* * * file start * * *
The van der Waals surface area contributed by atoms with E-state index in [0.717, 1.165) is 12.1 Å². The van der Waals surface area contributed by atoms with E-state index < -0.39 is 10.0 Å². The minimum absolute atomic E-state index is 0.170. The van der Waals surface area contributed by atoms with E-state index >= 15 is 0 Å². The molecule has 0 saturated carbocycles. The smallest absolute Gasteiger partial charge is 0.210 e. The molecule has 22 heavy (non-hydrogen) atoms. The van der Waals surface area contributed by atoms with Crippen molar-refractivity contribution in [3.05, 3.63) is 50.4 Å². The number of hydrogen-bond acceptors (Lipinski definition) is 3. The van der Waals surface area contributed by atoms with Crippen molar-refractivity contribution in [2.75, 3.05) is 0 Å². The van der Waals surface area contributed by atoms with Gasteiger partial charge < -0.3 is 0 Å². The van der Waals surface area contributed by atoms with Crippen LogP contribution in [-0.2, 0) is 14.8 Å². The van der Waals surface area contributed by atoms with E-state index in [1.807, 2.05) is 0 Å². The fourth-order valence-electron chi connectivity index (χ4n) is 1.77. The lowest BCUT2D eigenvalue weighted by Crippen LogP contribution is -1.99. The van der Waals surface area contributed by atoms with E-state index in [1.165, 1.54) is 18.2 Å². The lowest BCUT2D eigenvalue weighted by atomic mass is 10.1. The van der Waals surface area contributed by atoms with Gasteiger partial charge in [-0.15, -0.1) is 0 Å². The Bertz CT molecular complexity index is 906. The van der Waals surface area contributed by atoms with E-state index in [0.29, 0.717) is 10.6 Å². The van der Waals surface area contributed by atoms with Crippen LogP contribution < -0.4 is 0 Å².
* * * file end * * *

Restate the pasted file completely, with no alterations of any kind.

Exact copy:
The van der Waals surface area contributed by atoms with E-state index in [0.717, 1.165) is 12.1 Å². The van der Waals surface area contributed by atoms with E-state index < -0.39 is 10.0 Å². The minimum absolute atomic E-state index is 0.170. The van der Waals surface area contributed by atoms with E-state index >= 15 is 0 Å². The molecule has 0 saturated carbocycles. The smallest absolute Gasteiger partial charge is 0.210 e. The molecule has 22 heavy (non-hydrogen) atoms. The van der Waals surface area contributed by atoms with Crippen molar-refractivity contribution in [3.05, 3.63) is 50.4 Å². The number of hydrogen-bond acceptors (Lipinski definition) is 3. The van der Waals surface area contributed by atoms with Crippen molar-refractivity contribution in [2.75, 3.05) is 0 Å². The van der Waals surface area contributed by atoms with Gasteiger partial charge < -0.3 is 0 Å². The van der Waals surface area contributed by atoms with Crippen LogP contribution in [-0.2, 0) is 14.8 Å². The van der Waals surface area contributed by atoms with E-state index in [1.807, 2.05) is 0 Å². The fourth-order valence-electron chi connectivity index (χ4n) is 1.77. The lowest BCUT2D eigenvalue weighted by Crippen LogP contribution is -1.99. The van der Waals surface area contributed by atoms with E-state index in [1.165, 1.54) is 18.2 Å². The lowest BCUT2D eigenvalue weighted by atomic mass is 10.1. The van der Waals surface area contributed by atoms with Gasteiger partial charge in [-0.15, -0.1) is 0 Å². The Bertz CT molecular complexity index is 906. The van der Waals surface area contributed by atoms with E-state index in [0.29, 0.717) is 10.6 Å². The van der Waals surface area contributed by atoms with Crippen LogP contribution < -0.4 is 0 Å².